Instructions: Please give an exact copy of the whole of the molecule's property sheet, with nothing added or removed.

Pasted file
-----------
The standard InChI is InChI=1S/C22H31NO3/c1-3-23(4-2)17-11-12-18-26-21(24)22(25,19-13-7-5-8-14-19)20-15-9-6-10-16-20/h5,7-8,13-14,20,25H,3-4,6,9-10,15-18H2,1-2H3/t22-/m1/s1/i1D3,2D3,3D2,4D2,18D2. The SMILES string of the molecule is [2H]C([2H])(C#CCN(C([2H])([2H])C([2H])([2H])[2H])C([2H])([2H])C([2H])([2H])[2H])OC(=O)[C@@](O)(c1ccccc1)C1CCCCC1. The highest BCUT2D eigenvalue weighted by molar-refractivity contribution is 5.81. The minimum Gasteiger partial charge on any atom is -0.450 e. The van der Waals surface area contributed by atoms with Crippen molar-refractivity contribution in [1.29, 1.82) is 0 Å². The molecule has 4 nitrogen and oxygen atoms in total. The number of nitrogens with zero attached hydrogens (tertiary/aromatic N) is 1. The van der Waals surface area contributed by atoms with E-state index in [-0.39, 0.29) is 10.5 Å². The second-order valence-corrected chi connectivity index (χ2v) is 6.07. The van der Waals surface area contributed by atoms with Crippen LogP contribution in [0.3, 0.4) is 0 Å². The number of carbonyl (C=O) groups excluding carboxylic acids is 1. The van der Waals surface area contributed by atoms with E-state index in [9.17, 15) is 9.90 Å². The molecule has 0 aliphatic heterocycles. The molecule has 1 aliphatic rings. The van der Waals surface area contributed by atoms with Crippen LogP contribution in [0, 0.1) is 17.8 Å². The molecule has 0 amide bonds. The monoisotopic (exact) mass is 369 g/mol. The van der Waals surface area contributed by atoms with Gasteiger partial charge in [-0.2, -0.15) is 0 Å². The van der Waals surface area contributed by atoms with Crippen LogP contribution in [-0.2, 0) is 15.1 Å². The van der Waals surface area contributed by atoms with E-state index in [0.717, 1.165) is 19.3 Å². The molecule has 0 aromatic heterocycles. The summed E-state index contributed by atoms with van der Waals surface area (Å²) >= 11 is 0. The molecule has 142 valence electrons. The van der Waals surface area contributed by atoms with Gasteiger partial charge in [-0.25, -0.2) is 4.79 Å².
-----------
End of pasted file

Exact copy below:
The standard InChI is InChI=1S/C22H31NO3/c1-3-23(4-2)17-11-12-18-26-21(24)22(25,19-13-7-5-8-14-19)20-15-9-6-10-16-20/h5,7-8,13-14,20,25H,3-4,6,9-10,15-18H2,1-2H3/t22-/m1/s1/i1D3,2D3,3D2,4D2,18D2. The SMILES string of the molecule is [2H]C([2H])(C#CCN(C([2H])([2H])C([2H])([2H])[2H])C([2H])([2H])C([2H])([2H])[2H])OC(=O)[C@@](O)(c1ccccc1)C1CCCCC1. The highest BCUT2D eigenvalue weighted by molar-refractivity contribution is 5.81. The minimum Gasteiger partial charge on any atom is -0.450 e. The van der Waals surface area contributed by atoms with Crippen molar-refractivity contribution in [1.29, 1.82) is 0 Å². The molecule has 4 nitrogen and oxygen atoms in total. The number of nitrogens with zero attached hydrogens (tertiary/aromatic N) is 1. The van der Waals surface area contributed by atoms with E-state index in [-0.39, 0.29) is 10.5 Å². The second-order valence-corrected chi connectivity index (χ2v) is 6.07. The van der Waals surface area contributed by atoms with Crippen LogP contribution in [0.3, 0.4) is 0 Å². The number of carbonyl (C=O) groups excluding carboxylic acids is 1. The van der Waals surface area contributed by atoms with E-state index in [9.17, 15) is 9.90 Å². The molecule has 0 aliphatic heterocycles. The molecule has 1 aliphatic rings. The van der Waals surface area contributed by atoms with Crippen LogP contribution in [0, 0.1) is 17.8 Å². The molecule has 0 amide bonds. The monoisotopic (exact) mass is 369 g/mol. The van der Waals surface area contributed by atoms with Gasteiger partial charge in [-0.2, -0.15) is 0 Å². The van der Waals surface area contributed by atoms with Crippen LogP contribution in [-0.2, 0) is 15.1 Å². The van der Waals surface area contributed by atoms with E-state index in [0.717, 1.165) is 19.3 Å². The molecule has 0 aromatic heterocycles. The summed E-state index contributed by atoms with van der Waals surface area (Å²) >= 11 is 0. The molecule has 142 valence electrons. The van der Waals surface area contributed by atoms with Gasteiger partial charge in [-0.25, -0.2) is 4.79 Å².